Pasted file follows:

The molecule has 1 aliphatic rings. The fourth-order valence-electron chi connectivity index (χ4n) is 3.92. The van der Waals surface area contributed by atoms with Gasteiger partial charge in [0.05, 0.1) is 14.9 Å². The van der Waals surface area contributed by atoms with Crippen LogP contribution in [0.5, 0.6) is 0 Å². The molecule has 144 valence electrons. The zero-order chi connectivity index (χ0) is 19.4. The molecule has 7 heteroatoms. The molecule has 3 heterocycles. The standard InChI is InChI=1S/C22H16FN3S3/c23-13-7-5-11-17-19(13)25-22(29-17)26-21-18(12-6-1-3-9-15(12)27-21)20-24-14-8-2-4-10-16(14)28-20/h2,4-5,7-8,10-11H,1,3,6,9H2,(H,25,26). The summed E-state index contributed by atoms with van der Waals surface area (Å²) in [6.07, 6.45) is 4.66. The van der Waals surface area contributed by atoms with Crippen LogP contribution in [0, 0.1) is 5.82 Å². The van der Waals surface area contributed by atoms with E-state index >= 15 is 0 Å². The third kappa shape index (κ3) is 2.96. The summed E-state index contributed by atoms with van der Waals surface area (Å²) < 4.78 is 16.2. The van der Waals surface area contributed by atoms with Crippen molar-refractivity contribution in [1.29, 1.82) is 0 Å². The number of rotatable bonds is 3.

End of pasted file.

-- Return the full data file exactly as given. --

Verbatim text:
The molecule has 1 aliphatic rings. The fourth-order valence-electron chi connectivity index (χ4n) is 3.92. The van der Waals surface area contributed by atoms with Gasteiger partial charge in [0.05, 0.1) is 14.9 Å². The van der Waals surface area contributed by atoms with Crippen LogP contribution in [0.5, 0.6) is 0 Å². The molecule has 144 valence electrons. The zero-order chi connectivity index (χ0) is 19.4. The molecule has 7 heteroatoms. The molecule has 3 heterocycles. The standard InChI is InChI=1S/C22H16FN3S3/c23-13-7-5-11-17-19(13)25-22(29-17)26-21-18(12-6-1-3-9-15(12)27-21)20-24-14-8-2-4-10-16(14)28-20/h2,4-5,7-8,10-11H,1,3,6,9H2,(H,25,26). The summed E-state index contributed by atoms with van der Waals surface area (Å²) in [6.07, 6.45) is 4.66. The van der Waals surface area contributed by atoms with Crippen LogP contribution in [0, 0.1) is 5.82 Å². The van der Waals surface area contributed by atoms with E-state index >= 15 is 0 Å². The third kappa shape index (κ3) is 2.96. The summed E-state index contributed by atoms with van der Waals surface area (Å²) < 4.78 is 16.2. The van der Waals surface area contributed by atoms with Crippen molar-refractivity contribution in [1.29, 1.82) is 0 Å². The number of rotatable bonds is 3.